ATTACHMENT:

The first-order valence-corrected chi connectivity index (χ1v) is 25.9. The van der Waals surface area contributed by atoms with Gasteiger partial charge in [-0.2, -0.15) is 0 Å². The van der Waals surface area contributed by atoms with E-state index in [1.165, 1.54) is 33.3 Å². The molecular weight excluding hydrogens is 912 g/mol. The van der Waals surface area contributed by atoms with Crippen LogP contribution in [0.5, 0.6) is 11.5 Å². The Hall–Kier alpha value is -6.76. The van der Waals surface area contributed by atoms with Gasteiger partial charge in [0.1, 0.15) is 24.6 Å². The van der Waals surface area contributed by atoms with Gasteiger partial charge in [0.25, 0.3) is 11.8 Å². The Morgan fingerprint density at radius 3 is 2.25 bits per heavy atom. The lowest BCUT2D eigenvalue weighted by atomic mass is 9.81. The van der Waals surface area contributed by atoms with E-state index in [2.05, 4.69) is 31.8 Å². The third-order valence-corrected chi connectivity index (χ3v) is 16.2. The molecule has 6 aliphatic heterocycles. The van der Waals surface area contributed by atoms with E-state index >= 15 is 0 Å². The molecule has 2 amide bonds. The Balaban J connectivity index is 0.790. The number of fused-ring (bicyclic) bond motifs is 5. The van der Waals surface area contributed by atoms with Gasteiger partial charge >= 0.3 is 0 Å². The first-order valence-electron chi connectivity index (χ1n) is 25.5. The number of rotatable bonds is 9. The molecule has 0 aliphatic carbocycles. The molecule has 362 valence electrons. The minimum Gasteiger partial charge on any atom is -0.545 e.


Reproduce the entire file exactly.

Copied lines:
The first-order valence-corrected chi connectivity index (χ1v) is 25.9. The van der Waals surface area contributed by atoms with Gasteiger partial charge in [-0.2, -0.15) is 0 Å². The van der Waals surface area contributed by atoms with E-state index in [1.165, 1.54) is 33.3 Å². The molecular weight excluding hydrogens is 912 g/mol. The van der Waals surface area contributed by atoms with Crippen LogP contribution in [0.5, 0.6) is 11.5 Å². The Hall–Kier alpha value is -6.76. The van der Waals surface area contributed by atoms with Gasteiger partial charge in [0.1, 0.15) is 24.6 Å². The van der Waals surface area contributed by atoms with Gasteiger partial charge in [0.25, 0.3) is 11.8 Å². The Morgan fingerprint density at radius 3 is 2.25 bits per heavy atom. The lowest BCUT2D eigenvalue weighted by atomic mass is 9.81. The van der Waals surface area contributed by atoms with E-state index in [2.05, 4.69) is 31.8 Å². The third-order valence-corrected chi connectivity index (χ3v) is 16.2. The molecule has 6 aliphatic heterocycles. The van der Waals surface area contributed by atoms with E-state index >= 15 is 0 Å². The molecule has 2 amide bonds. The Balaban J connectivity index is 0.790. The number of fused-ring (bicyclic) bond motifs is 5. The van der Waals surface area contributed by atoms with Gasteiger partial charge >= 0.3 is 0 Å². The first-order valence-electron chi connectivity index (χ1n) is 25.5. The number of rotatable bonds is 9. The molecule has 0 aliphatic carbocycles. The molecule has 362 valence electrons. The minimum Gasteiger partial charge on any atom is -0.545 e.